Consider the process of stamping of boarding passes and baggage tags. All they do is create delays. There is no logic that is served other than employment and once again, the false sense of security. I have yet to come across another country which insists on doing this kind of stamping and then employing more people down the chain to check the stamps.
We build new airports, and then paralyse them by not building or using the aerobridges. I don’t understand the logic. Why not plan and build aerobridges to make the passenger flow streamlined and faster? In Mumbai, a new terminal was built and we still have our buses. Even on some international flights, we use the buses.
The drop-off and pick-up points are so messed up at some of our airports, that honking is a continuous background sound stream. Go to Mumbai’s international airport for a midnight drop and you will know exactly what I mean. See the chaos at peak hours at Mumbai’s pick-up points where yet another chit is handed out to cars to ensure they depart within five minutes. The result: a long line of cars honking at each other to get out quickly. Space is obviously a big constraint everywhere since we have voters occupying a large part of the Mumbai airport land.
The security check at airports is a bottleneck that is what I think of as a “daily dysfunction.” It occurs multiple times daily. Everyone around knows about it, but no one wants to do anything about it, because the buck stops somewhere else.
The metal detector that we walk through – the information emanated by it (a beep or lack of a beep) is entirely ignored by the security person who waves his wand across every part of one’s body. Why have the metal detectors then? Even in the US, if the detector doesn’t beep, you are allowed to walk through.
The result of this is that one is penalised for actually coming in early. Late passengers are prioritised through all the checks. As a result, it can take 20-30 minutes in the queues. In addition, many times not all the scanners are pressed into service again creating inordinately long lines. As passengers, all we have to do is to stand and stare.
I have been taking many flights on work of late. While the on-time arrival of flights has improved, many procedures at our airports hark back to a different era or are simply illogical. Of course, everything goes in the name of security so no one will have the courage to make any changes, but that doesn’t make them any more right.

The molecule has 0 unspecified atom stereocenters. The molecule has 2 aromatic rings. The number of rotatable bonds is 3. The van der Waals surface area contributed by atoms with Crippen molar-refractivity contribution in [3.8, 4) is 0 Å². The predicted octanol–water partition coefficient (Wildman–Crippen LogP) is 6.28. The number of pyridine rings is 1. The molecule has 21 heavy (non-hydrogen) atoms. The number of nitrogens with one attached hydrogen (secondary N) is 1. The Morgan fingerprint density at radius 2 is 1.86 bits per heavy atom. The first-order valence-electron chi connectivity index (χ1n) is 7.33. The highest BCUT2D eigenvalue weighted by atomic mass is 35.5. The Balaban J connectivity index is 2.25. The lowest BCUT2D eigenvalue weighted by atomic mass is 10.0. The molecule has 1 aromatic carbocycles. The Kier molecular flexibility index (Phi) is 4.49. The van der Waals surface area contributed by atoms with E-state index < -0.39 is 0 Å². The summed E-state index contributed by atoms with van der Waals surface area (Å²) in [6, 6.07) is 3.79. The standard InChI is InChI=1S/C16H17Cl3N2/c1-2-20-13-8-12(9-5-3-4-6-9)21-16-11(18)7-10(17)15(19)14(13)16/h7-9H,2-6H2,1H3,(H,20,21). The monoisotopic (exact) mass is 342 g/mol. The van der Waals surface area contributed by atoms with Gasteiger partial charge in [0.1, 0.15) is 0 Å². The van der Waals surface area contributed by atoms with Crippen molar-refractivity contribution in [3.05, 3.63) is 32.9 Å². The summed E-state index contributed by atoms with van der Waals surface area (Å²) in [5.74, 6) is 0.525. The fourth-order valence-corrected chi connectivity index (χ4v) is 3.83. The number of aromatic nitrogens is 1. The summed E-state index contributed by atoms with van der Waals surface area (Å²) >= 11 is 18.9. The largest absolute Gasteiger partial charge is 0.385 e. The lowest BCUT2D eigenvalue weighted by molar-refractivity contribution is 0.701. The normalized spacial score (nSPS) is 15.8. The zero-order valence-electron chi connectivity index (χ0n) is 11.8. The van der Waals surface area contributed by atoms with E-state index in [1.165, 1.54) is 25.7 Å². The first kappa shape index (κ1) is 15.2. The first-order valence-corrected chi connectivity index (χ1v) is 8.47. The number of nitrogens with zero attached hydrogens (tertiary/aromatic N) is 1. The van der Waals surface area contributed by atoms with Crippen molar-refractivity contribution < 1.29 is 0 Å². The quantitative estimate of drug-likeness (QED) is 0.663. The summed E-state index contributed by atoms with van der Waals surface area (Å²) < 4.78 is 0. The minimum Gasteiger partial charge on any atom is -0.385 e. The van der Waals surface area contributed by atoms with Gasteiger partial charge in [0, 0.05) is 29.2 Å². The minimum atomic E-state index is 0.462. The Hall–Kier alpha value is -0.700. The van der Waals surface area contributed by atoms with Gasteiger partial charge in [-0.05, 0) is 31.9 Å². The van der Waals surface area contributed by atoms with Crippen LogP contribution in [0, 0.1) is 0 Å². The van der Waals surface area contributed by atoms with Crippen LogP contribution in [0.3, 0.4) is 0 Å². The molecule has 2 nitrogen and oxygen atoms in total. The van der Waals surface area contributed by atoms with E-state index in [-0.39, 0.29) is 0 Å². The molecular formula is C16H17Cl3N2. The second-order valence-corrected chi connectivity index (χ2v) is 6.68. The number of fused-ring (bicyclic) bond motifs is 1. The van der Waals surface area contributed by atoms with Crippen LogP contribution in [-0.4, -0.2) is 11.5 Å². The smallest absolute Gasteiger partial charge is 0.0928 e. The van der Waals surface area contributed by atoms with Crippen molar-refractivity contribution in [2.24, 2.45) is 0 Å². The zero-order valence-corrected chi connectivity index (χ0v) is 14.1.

The silly stupidities we go through at airports are probably replicated at many other places. Take for example all the scanners we have installed at malls, hotels and random other places creating an illusion of security. They serve absolutely no purpose – like the question “Are you carrying a satellite phone?” in the customs form at airports.
What is needed is for us to think of how we can make things better. Just because things have been done in a certain way doesn’t mean they have to be that way for the future also.
From the last part of my Binsar vacation series a year ago:
Bali and Binsar capped off a summer of plenty of travel. Pune, Surat, Anand, Nageshwar, Bali, Binsar, Nainital. It was a packed June-July for us.
As I write this a few days later, I cannot but help think of the beauty in India, and how little we know of it. If only we can improve the information about and accessibility to destinations like Binsar, tourism can be a huge revenue generator for us. Indians now want to travel, and for the most part, it is still much easier to travel to Bangkok, Singapore or Bali than it is to travel within the country.
The other thing I loved was vacationing with my parents. It brought back lots of memories from childhood, especially the trip we had made to Kashmir and the frequent ones to Mount Abu. When I went to IIT, these stopped. Now, with Abhishek growing, we have decided to do these trips annually within India.
I was thinking about our past international vacations with Abhishek: 2011 was Bali, 2010 was China (HK, Shenzhen and Shanghai), 2009 was London, 2008 was Singapore, 2007 was Dubai and US East Coast. By age 7, he has already seen a lot more of the world then Bhavana or I did till our 30s. Seeing the world around gives a wider perspective and also shows what we can make India.
Every vacation is a realisation that Abhishek is growing older. My favourite moment of the trip was the two of us waiting outside a store in which Bhavana was shopping. The considerate store managers had put two chairs outside with a tag on them “Man Chair.” I sat in one of them, and he clicked me. That became our shared moment every time Bhavana went into a store. We went around looking for “Man Chairs.”
Abhishek is now so full of questions and memories. His favourite game after we have come back is “Money Changer.” He uses an old cash register and becomes a money changer man! We’ve been playing this every night. In bookshops, he had lots of questions on politics. Some of his simple questions hid behind them a quest for a deeper understanding.